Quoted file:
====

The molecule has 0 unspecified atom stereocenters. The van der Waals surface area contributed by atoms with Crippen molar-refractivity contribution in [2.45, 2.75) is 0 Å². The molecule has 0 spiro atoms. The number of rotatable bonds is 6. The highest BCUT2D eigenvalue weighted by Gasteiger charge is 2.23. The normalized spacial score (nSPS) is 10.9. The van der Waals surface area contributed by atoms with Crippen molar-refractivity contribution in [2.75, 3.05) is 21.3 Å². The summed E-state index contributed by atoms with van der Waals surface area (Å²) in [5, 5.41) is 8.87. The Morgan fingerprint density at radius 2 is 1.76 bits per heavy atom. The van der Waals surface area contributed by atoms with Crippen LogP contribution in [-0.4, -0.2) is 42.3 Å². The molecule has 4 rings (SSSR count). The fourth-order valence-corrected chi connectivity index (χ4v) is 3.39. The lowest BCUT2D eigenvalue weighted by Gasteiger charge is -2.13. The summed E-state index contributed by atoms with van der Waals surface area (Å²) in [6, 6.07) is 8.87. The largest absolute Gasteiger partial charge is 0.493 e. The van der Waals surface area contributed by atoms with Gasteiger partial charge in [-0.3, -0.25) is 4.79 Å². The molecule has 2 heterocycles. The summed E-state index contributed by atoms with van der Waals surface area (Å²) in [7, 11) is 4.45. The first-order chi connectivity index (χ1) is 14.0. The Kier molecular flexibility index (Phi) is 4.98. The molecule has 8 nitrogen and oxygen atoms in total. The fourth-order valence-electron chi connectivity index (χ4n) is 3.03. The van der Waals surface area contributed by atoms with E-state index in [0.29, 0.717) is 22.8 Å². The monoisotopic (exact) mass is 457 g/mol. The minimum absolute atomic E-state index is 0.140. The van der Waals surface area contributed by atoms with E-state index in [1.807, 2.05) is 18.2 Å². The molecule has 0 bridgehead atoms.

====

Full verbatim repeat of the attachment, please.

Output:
The molecule has 0 unspecified atom stereocenters. The van der Waals surface area contributed by atoms with Crippen molar-refractivity contribution in [2.45, 2.75) is 0 Å². The molecule has 0 spiro atoms. The number of rotatable bonds is 6. The highest BCUT2D eigenvalue weighted by Gasteiger charge is 2.23. The normalized spacial score (nSPS) is 10.9. The van der Waals surface area contributed by atoms with Crippen molar-refractivity contribution in [2.75, 3.05) is 21.3 Å². The summed E-state index contributed by atoms with van der Waals surface area (Å²) in [5, 5.41) is 8.87. The Morgan fingerprint density at radius 2 is 1.76 bits per heavy atom. The van der Waals surface area contributed by atoms with Crippen LogP contribution in [-0.4, -0.2) is 42.3 Å². The molecule has 4 rings (SSSR count). The fourth-order valence-corrected chi connectivity index (χ4v) is 3.39. The lowest BCUT2D eigenvalue weighted by Gasteiger charge is -2.13. The summed E-state index contributed by atoms with van der Waals surface area (Å²) in [6, 6.07) is 8.87. The largest absolute Gasteiger partial charge is 0.493 e. The van der Waals surface area contributed by atoms with Gasteiger partial charge in [-0.3, -0.25) is 4.79 Å². The molecule has 2 heterocycles. The summed E-state index contributed by atoms with van der Waals surface area (Å²) in [7, 11) is 4.45. The first-order chi connectivity index (χ1) is 14.0. The Kier molecular flexibility index (Phi) is 4.98. The molecule has 8 nitrogen and oxygen atoms in total. The fourth-order valence-electron chi connectivity index (χ4n) is 3.03. The van der Waals surface area contributed by atoms with E-state index in [0.29, 0.717) is 22.8 Å². The monoisotopic (exact) mass is 457 g/mol. The minimum absolute atomic E-state index is 0.140. The van der Waals surface area contributed by atoms with E-state index in [1.807, 2.05) is 18.2 Å². The molecule has 0 bridgehead atoms.